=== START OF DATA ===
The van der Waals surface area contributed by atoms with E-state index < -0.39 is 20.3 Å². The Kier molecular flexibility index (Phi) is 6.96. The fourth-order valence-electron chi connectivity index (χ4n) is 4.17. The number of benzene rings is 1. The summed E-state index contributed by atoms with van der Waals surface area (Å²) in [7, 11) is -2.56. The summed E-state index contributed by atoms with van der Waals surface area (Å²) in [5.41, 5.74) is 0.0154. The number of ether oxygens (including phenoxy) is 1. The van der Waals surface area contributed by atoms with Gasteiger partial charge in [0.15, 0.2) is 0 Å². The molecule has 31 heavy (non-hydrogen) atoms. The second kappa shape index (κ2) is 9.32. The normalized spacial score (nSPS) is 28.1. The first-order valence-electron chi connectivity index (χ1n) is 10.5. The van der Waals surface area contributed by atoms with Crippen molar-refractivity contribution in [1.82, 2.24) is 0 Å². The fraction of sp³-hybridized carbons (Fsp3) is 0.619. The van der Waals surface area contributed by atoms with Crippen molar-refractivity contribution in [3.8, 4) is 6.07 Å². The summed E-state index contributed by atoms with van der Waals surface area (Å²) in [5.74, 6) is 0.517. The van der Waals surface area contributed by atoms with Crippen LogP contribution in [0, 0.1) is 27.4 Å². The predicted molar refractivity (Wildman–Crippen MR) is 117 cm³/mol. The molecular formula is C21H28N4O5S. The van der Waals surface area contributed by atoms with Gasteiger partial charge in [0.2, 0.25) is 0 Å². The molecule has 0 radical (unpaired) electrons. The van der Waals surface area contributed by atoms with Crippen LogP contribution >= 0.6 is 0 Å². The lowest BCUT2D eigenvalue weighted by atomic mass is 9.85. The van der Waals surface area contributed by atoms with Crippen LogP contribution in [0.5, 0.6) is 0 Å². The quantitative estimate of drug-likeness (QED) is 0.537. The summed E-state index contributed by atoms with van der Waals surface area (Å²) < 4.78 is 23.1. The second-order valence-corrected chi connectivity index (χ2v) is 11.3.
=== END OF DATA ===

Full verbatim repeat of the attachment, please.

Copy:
The van der Waals surface area contributed by atoms with E-state index < -0.39 is 20.3 Å². The Kier molecular flexibility index (Phi) is 6.96. The fourth-order valence-electron chi connectivity index (χ4n) is 4.17. The number of benzene rings is 1. The summed E-state index contributed by atoms with van der Waals surface area (Å²) in [7, 11) is -2.56. The summed E-state index contributed by atoms with van der Waals surface area (Å²) in [5.41, 5.74) is 0.0154. The number of ether oxygens (including phenoxy) is 1. The van der Waals surface area contributed by atoms with Gasteiger partial charge in [0.15, 0.2) is 0 Å². The molecule has 31 heavy (non-hydrogen) atoms. The second kappa shape index (κ2) is 9.32. The normalized spacial score (nSPS) is 28.1. The first-order valence-electron chi connectivity index (χ1n) is 10.5. The van der Waals surface area contributed by atoms with Crippen molar-refractivity contribution in [1.82, 2.24) is 0 Å². The fraction of sp³-hybridized carbons (Fsp3) is 0.619. The van der Waals surface area contributed by atoms with Crippen molar-refractivity contribution in [3.8, 4) is 6.07 Å². The summed E-state index contributed by atoms with van der Waals surface area (Å²) in [5.74, 6) is 0.517. The van der Waals surface area contributed by atoms with Crippen LogP contribution in [0, 0.1) is 27.4 Å². The predicted molar refractivity (Wildman–Crippen MR) is 117 cm³/mol. The molecular formula is C21H28N4O5S. The van der Waals surface area contributed by atoms with Gasteiger partial charge in [0.2, 0.25) is 0 Å². The molecule has 0 radical (unpaired) electrons. The van der Waals surface area contributed by atoms with Crippen LogP contribution >= 0.6 is 0 Å². The lowest BCUT2D eigenvalue weighted by atomic mass is 9.85. The van der Waals surface area contributed by atoms with Crippen LogP contribution in [0.5, 0.6) is 0 Å². The quantitative estimate of drug-likeness (QED) is 0.537. The summed E-state index contributed by atoms with van der Waals surface area (Å²) < 4.78 is 23.1. The second-order valence-corrected chi connectivity index (χ2v) is 11.3.